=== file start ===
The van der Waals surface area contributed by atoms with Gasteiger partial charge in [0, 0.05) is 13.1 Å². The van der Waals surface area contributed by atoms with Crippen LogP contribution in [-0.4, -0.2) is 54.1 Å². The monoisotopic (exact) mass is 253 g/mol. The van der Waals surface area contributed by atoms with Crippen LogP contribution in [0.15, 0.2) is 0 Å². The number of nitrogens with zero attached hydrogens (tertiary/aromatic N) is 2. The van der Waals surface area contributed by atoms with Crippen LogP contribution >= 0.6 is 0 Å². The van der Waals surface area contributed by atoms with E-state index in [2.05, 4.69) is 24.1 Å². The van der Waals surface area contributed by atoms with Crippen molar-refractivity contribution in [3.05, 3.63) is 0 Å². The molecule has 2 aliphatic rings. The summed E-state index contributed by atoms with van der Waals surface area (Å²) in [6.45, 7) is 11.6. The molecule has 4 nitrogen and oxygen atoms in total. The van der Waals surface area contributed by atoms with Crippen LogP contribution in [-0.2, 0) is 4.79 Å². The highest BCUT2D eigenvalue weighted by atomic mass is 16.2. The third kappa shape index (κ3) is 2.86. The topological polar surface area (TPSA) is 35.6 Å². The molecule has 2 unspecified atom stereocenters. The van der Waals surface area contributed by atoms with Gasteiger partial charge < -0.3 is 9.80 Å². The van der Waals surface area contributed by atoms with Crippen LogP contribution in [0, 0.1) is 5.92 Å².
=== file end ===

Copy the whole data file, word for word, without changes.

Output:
The van der Waals surface area contributed by atoms with Gasteiger partial charge in [0, 0.05) is 13.1 Å². The van der Waals surface area contributed by atoms with Crippen LogP contribution in [-0.4, -0.2) is 54.1 Å². The monoisotopic (exact) mass is 253 g/mol. The van der Waals surface area contributed by atoms with Crippen LogP contribution in [0.15, 0.2) is 0 Å². The number of nitrogens with zero attached hydrogens (tertiary/aromatic N) is 2. The van der Waals surface area contributed by atoms with Crippen LogP contribution >= 0.6 is 0 Å². The van der Waals surface area contributed by atoms with E-state index in [2.05, 4.69) is 24.1 Å². The van der Waals surface area contributed by atoms with Crippen molar-refractivity contribution in [3.05, 3.63) is 0 Å². The molecule has 2 aliphatic rings. The summed E-state index contributed by atoms with van der Waals surface area (Å²) in [6.45, 7) is 11.6. The molecule has 4 nitrogen and oxygen atoms in total. The van der Waals surface area contributed by atoms with Crippen LogP contribution in [-0.2, 0) is 4.79 Å². The highest BCUT2D eigenvalue weighted by atomic mass is 16.2. The third kappa shape index (κ3) is 2.86. The topological polar surface area (TPSA) is 35.6 Å². The molecule has 2 unspecified atom stereocenters. The van der Waals surface area contributed by atoms with Gasteiger partial charge < -0.3 is 9.80 Å². The van der Waals surface area contributed by atoms with Crippen LogP contribution in [0, 0.1) is 5.92 Å².